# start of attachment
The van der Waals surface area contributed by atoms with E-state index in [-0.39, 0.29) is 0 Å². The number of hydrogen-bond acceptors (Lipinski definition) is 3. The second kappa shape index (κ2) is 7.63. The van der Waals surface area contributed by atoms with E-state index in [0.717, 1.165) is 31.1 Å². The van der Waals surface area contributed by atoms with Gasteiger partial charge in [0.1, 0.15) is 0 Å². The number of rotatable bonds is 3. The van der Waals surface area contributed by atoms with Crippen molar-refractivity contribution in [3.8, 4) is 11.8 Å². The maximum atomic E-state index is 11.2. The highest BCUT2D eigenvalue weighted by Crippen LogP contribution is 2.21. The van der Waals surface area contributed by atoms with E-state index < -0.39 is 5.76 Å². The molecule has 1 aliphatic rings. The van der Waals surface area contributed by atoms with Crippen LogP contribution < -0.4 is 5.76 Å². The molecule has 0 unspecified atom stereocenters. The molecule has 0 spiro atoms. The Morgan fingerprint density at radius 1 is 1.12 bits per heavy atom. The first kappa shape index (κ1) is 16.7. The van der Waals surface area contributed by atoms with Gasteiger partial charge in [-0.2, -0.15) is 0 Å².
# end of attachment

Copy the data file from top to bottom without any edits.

The van der Waals surface area contributed by atoms with E-state index in [-0.39, 0.29) is 0 Å². The number of hydrogen-bond acceptors (Lipinski definition) is 3. The second kappa shape index (κ2) is 7.63. The van der Waals surface area contributed by atoms with E-state index in [0.717, 1.165) is 31.1 Å². The van der Waals surface area contributed by atoms with Gasteiger partial charge in [0.1, 0.15) is 0 Å². The number of rotatable bonds is 3. The van der Waals surface area contributed by atoms with Crippen molar-refractivity contribution in [3.8, 4) is 11.8 Å². The maximum atomic E-state index is 11.2. The highest BCUT2D eigenvalue weighted by Crippen LogP contribution is 2.21. The van der Waals surface area contributed by atoms with E-state index < -0.39 is 5.76 Å². The molecule has 1 aliphatic rings. The van der Waals surface area contributed by atoms with Crippen LogP contribution < -0.4 is 5.76 Å². The molecule has 0 unspecified atom stereocenters. The molecule has 0 spiro atoms. The Morgan fingerprint density at radius 1 is 1.12 bits per heavy atom. The first kappa shape index (κ1) is 16.7. The van der Waals surface area contributed by atoms with Gasteiger partial charge in [-0.2, -0.15) is 0 Å².